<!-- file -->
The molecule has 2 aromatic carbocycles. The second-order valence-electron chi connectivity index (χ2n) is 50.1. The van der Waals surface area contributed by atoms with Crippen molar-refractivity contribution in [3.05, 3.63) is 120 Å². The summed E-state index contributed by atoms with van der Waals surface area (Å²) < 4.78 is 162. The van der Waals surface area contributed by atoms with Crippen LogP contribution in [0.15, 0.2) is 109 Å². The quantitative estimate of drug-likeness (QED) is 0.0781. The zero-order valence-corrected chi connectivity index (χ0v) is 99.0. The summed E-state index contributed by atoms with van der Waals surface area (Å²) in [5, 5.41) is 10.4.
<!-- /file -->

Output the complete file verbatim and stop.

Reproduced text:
The molecule has 2 aromatic carbocycles. The second-order valence-electron chi connectivity index (χ2n) is 50.1. The van der Waals surface area contributed by atoms with Crippen molar-refractivity contribution in [3.05, 3.63) is 120 Å². The summed E-state index contributed by atoms with van der Waals surface area (Å²) < 4.78 is 162. The van der Waals surface area contributed by atoms with Crippen LogP contribution in [0.15, 0.2) is 109 Å². The quantitative estimate of drug-likeness (QED) is 0.0781. The zero-order valence-corrected chi connectivity index (χ0v) is 99.0. The summed E-state index contributed by atoms with van der Waals surface area (Å²) in [5, 5.41) is 10.4.